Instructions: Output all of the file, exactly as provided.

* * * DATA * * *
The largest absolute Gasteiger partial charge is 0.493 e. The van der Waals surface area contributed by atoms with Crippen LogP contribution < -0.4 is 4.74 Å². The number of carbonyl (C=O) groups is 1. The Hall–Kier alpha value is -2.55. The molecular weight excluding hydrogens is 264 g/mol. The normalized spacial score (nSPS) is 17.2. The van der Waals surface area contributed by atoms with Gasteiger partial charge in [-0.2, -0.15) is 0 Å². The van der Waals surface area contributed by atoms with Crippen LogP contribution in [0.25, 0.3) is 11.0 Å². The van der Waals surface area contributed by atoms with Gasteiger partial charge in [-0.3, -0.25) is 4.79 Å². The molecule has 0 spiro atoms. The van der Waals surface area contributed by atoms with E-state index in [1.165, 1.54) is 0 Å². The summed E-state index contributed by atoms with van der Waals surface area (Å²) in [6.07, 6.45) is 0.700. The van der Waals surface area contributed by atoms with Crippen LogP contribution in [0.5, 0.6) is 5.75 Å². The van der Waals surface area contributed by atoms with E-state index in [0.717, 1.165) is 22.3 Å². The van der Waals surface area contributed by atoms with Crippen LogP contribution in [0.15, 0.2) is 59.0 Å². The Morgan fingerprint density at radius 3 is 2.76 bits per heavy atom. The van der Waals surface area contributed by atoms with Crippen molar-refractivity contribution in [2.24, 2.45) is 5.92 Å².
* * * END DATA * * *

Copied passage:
The largest absolute Gasteiger partial charge is 0.493 e. The van der Waals surface area contributed by atoms with Crippen LogP contribution < -0.4 is 4.74 Å². The number of carbonyl (C=O) groups is 1. The Hall–Kier alpha value is -2.55. The molecular weight excluding hydrogens is 264 g/mol. The normalized spacial score (nSPS) is 17.2. The van der Waals surface area contributed by atoms with Gasteiger partial charge in [-0.2, -0.15) is 0 Å². The van der Waals surface area contributed by atoms with Crippen LogP contribution in [0.25, 0.3) is 11.0 Å². The van der Waals surface area contributed by atoms with Gasteiger partial charge in [-0.3, -0.25) is 4.79 Å². The molecule has 0 spiro atoms. The van der Waals surface area contributed by atoms with E-state index in [1.165, 1.54) is 0 Å². The summed E-state index contributed by atoms with van der Waals surface area (Å²) in [6.07, 6.45) is 0.700. The van der Waals surface area contributed by atoms with Crippen LogP contribution in [0.5, 0.6) is 5.75 Å². The van der Waals surface area contributed by atoms with E-state index in [0.717, 1.165) is 22.3 Å². The van der Waals surface area contributed by atoms with Crippen LogP contribution in [0.15, 0.2) is 59.0 Å². The Morgan fingerprint density at radius 3 is 2.76 bits per heavy atom. The van der Waals surface area contributed by atoms with Crippen molar-refractivity contribution in [2.24, 2.45) is 5.92 Å².